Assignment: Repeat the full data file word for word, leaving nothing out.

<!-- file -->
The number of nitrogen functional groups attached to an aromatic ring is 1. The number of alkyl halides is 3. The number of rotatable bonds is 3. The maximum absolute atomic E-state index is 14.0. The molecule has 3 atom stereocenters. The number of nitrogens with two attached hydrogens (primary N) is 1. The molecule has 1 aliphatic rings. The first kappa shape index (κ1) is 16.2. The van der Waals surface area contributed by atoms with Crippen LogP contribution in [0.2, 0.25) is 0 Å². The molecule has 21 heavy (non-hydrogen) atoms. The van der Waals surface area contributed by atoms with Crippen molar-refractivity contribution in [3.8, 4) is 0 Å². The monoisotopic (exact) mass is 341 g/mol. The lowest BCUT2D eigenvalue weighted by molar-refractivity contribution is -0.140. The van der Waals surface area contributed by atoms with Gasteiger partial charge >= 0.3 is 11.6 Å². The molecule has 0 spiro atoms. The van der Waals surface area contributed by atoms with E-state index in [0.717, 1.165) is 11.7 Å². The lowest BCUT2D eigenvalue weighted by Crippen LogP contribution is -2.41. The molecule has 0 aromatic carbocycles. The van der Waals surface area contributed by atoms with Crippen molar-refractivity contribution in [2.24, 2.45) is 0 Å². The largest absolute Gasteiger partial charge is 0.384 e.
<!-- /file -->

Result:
The number of nitrogen functional groups attached to an aromatic ring is 1. The number of alkyl halides is 3. The number of rotatable bonds is 3. The maximum absolute atomic E-state index is 14.0. The molecule has 3 atom stereocenters. The number of nitrogens with two attached hydrogens (primary N) is 1. The molecule has 1 aliphatic rings. The first kappa shape index (κ1) is 16.2. The van der Waals surface area contributed by atoms with Crippen LogP contribution in [0.2, 0.25) is 0 Å². The molecule has 21 heavy (non-hydrogen) atoms. The van der Waals surface area contributed by atoms with Crippen molar-refractivity contribution in [3.8, 4) is 0 Å². The monoisotopic (exact) mass is 341 g/mol. The lowest BCUT2D eigenvalue weighted by molar-refractivity contribution is -0.140. The van der Waals surface area contributed by atoms with Gasteiger partial charge >= 0.3 is 11.6 Å². The molecule has 0 spiro atoms. The van der Waals surface area contributed by atoms with E-state index in [0.717, 1.165) is 11.7 Å². The lowest BCUT2D eigenvalue weighted by Crippen LogP contribution is -2.41. The molecule has 0 aromatic carbocycles. The van der Waals surface area contributed by atoms with Crippen molar-refractivity contribution in [2.24, 2.45) is 0 Å². The largest absolute Gasteiger partial charge is 0.384 e.